Saturday Morning Quarterback

NBA Finals: Excitement, sportsmanship at its finest Watching the immediate aftermath of the Miami Heat's championship victory over the San Antonio Spurs was to watch sportsmanship at its finest. Spurs coach Gregg Popovich immediately sought out Heat stars LeBron James and Dwyane Wa...
Jun 21, 2013

 

NBA Finals: Excitement, sportsmanship at its finest

Watching the immediate aftermath of the Miami Heat's championship victory over the San Antonio Spurs was to watch sportsmanship at its finest.

Spurs coach Gregg Popovich immediately sought out Heat stars LeBron James and Dwyane Wade and coach Erik Spoelstra and gave them congratulatory hugs.

James made sure to seek out Spurs stars Tim Duncan, Manu Ginobili and Tony Parker to congratulate them on a well-played and hard-played series. There was no trash-talking, just tons of respect from the four-time champion Spurs and the back-to-back champion [three times overall] Heat.

The NBA would have more fans if the entire season was like the playoffs in general and this season's Finals in particular.

King James made clutch shot after clutch shot. Just when it seemed Miami was about to take control, Duncan and understudies Danny Green and Kawhi Leonard brought San Antonio back until finally, Ginobilli's turnovers caught up with the Spurs, Duncan missed a point-blank shot and James and Shane Battier made too many clutch baskets.

Folks who didn't have a dog in this hunt were riveted to their TV sets this week. Those who did were loud and raucous.

Contrast that with last Nov. 29 when the Spurs paid their lone regular-season trip to Miami. San Antonio was finishing a six-game, 10-day road trip and had a home game with division-leading Memphis two days later.

Popovich, as he has done more and more consistently in recent seasons, benched the 37-year-old Duncan, sending him, Ginobili, 36, Parker [also on the north side of 30] and Green back to San Antone early while the skeleton Spurs were torched by the Heat 105-100 on national TV.

Commissioner David Stern, who also lavished praise on the Spurs  Thursday night, was not amused on Nov. 30, fining the organization $250,000 for denying the fans of Miami the opportunity to see Duncan, Ginobili and Parker.

Well, the denizens of South Beach saw plenty of San Antonio's Big Three the last two weeks.

Pop was just dealing with the reality of NBA life – 82 games. Sixteen of the league's 30 teams advance to the playoffs. One game rarely means anything in the league and fatigue is a big factor. What's important is May and June, not November and December. Pop knows this, the players know this and, obviously, so do the fans.

NBA arenas are rock-concert loud during the playoffs. Tune in to a regular-season game and it's almost like an opera crowd in the stands - applaud politely only when necessary. It's like being in a library. I don't know if the crowds are really that quiet or is it that the TV networks don't bring out all their crowd micas for regular-season games and do for the playoffs.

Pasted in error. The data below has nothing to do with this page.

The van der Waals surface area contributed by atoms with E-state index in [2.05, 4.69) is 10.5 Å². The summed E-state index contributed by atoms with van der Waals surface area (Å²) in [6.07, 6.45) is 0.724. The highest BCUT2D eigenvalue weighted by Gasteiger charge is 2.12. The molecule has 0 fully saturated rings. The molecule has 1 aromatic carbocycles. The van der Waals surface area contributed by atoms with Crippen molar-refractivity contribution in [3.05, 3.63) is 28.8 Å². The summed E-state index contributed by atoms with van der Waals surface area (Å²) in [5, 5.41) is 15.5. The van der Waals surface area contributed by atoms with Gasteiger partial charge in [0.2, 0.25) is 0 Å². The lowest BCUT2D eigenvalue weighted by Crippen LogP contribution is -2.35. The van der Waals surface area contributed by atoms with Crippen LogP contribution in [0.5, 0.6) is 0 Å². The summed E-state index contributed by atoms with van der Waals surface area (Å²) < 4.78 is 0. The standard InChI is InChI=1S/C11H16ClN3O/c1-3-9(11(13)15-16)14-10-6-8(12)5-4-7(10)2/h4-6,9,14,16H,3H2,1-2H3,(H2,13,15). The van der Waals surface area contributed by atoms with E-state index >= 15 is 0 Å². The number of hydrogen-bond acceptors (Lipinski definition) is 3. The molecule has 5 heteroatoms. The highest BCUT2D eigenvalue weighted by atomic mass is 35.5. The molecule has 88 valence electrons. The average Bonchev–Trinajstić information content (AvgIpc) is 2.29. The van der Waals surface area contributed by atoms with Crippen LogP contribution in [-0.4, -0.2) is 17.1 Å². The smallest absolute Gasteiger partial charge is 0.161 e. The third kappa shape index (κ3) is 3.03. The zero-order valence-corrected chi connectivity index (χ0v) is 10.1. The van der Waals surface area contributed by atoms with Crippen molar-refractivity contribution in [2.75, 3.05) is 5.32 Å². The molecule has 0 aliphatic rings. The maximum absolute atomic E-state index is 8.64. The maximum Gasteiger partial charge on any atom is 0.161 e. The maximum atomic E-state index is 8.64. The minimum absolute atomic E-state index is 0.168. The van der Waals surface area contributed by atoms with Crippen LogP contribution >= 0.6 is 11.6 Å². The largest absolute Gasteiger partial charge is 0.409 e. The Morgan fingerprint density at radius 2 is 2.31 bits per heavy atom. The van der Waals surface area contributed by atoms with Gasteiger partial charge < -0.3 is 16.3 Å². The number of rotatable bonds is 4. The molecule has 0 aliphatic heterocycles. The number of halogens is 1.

During the college basketball season, the big TV games sound like a big party. Switch over to a typical pro game and the drop in the energy level is a recipe to cure insomnia.

Yes, baseball plays more games, but has fewer playoff teams. The Grand Ol' Game is a game of spurts whereas basketball is constant movement, thus, baseball isn't as physically taxing, though I'm sure it's every bit mentally challenging. Also, baseball is more of a regular-season game as it has become a regional sport. Quick, can the typical sports fan in middle Tennessee name the participants in last year's World Series? If it's not the Braves, Cardinals or Reds from this general region or a team with some national appeal, most of us will tune out baseball in late October for football. The Tigers and Giants won't cut it for most of us here.

Like baseball, the NFL has about the right amount of playoff openings and, at least until the final game of the season when most playoff berths are decided, the games are played with meaning. Then the playoffs are just that much better.

The NBA needs to lop off about 20-25 games from the regular-season schedule and hold the playoffs in April and May instead of crowning the champion at the summer solstice. But that won't happen. Eliminating games cuts off revenue streams from the owners.

Actually, the problem may not be the NBA so much as it is the game of basketball. It has long been billed as a tournament game at the college and high school level. The NBA playoffs are their tournament, just under a different title. But at least college schedules are generally constructed with conference games coming the last 2/3 of the schedule, making games more important as the season ticks down to the climax. The atmosphere gets better, while on TNT, the pros are just going through the motions.

At least until the playoffs.

 

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